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Shoulder Injury Prevention for Overhead lifting: The importance of Thoracic Mobility

Shoulder Injury Prevention for Overhead lifting: The importance of Thoracic Mobility

Lifting weights overhead has become increasingly popular in the past few years. Unfortunately, as overhead lifting is not a movements regularly required of most individuals on a daily basis they cause injury more frequently, particularly when learning new movements or increasing load lifted overhead. You may have noticed from session to session some overhead positions such as a shoulder press or snatch feel easier to perform, or how others in your training group move more freely into these positions then yourself. The ease of movement is affected by multiple factors; strength, experience/practice of the movement, tension in muscles, mobility of joints, neuromuscular connections often referred to as muscle memory. By improving these factors movements become less strained thereby reducing injury risk. This blog will focus on how improving the mobility of the thoracic spine can reduce the risk of injury to the shoulders.

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Studies have found the important link between the movement of the shoulder and thorax and how restriction in the thorax can lead to dysfunction of shoulder movement which may lead to injury. (1, 2) Research findings report a significant link between a common shoulder injury, Impingement Syndrome and restriction in the thoracic spine movement. (2) When our arms move above our head our thoracic spine will start to bend backwards and if we are using one arm it will tilt and rotate also. (1) In many individuals these movements may be stiff and restricted there are many causes for this, a few common causes include: stress/tension, prolonged desk work, long periods of driving. There are many exercise’s that can help improve mobility of the joints of the thoracic spine including but not limited to thread the needle, cat-cow, thoracic rolling, sphinx stretch. It is important to note that mobility in joints will not improve overnight and that it requires some ongoing management to prevent restriction returning. My recommendation is to complete a few of these exercise’s most days for around 2-3 weeks to reduce stiffness, also completing them prior to exercise session’s where overhead lifting is a focus.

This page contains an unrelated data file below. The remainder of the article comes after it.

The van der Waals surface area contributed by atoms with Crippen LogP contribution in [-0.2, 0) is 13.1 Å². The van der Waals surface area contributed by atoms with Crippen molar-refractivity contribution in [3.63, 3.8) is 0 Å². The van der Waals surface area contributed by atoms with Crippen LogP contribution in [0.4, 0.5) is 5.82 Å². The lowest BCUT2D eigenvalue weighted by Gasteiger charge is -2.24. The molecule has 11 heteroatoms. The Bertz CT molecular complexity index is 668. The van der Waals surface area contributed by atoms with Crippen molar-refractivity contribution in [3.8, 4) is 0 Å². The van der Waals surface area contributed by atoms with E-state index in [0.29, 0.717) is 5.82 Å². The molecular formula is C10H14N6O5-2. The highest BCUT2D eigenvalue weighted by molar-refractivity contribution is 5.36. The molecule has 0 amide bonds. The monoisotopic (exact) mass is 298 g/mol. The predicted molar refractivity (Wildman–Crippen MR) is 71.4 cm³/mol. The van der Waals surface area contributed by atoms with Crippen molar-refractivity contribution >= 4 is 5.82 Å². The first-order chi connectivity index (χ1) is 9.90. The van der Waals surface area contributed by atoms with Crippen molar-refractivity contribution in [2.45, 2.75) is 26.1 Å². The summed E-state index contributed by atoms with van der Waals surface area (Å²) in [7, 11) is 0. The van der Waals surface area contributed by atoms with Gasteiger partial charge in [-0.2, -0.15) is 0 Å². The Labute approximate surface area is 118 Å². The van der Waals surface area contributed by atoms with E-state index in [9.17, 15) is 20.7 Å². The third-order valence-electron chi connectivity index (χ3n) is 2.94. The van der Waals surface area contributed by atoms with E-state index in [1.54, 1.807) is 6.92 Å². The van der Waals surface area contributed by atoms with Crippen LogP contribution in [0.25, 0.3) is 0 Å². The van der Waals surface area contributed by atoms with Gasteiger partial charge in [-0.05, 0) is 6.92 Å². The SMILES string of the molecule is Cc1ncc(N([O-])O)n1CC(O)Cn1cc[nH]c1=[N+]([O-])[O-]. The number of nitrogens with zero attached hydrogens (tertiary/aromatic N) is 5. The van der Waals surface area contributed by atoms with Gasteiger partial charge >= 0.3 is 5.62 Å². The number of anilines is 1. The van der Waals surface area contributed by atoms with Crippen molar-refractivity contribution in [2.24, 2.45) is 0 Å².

If you have any further questions regarding this topic please book an appointment with one of our Physiotherapists at Mount Lawley Physiotherapy and Podiatry.

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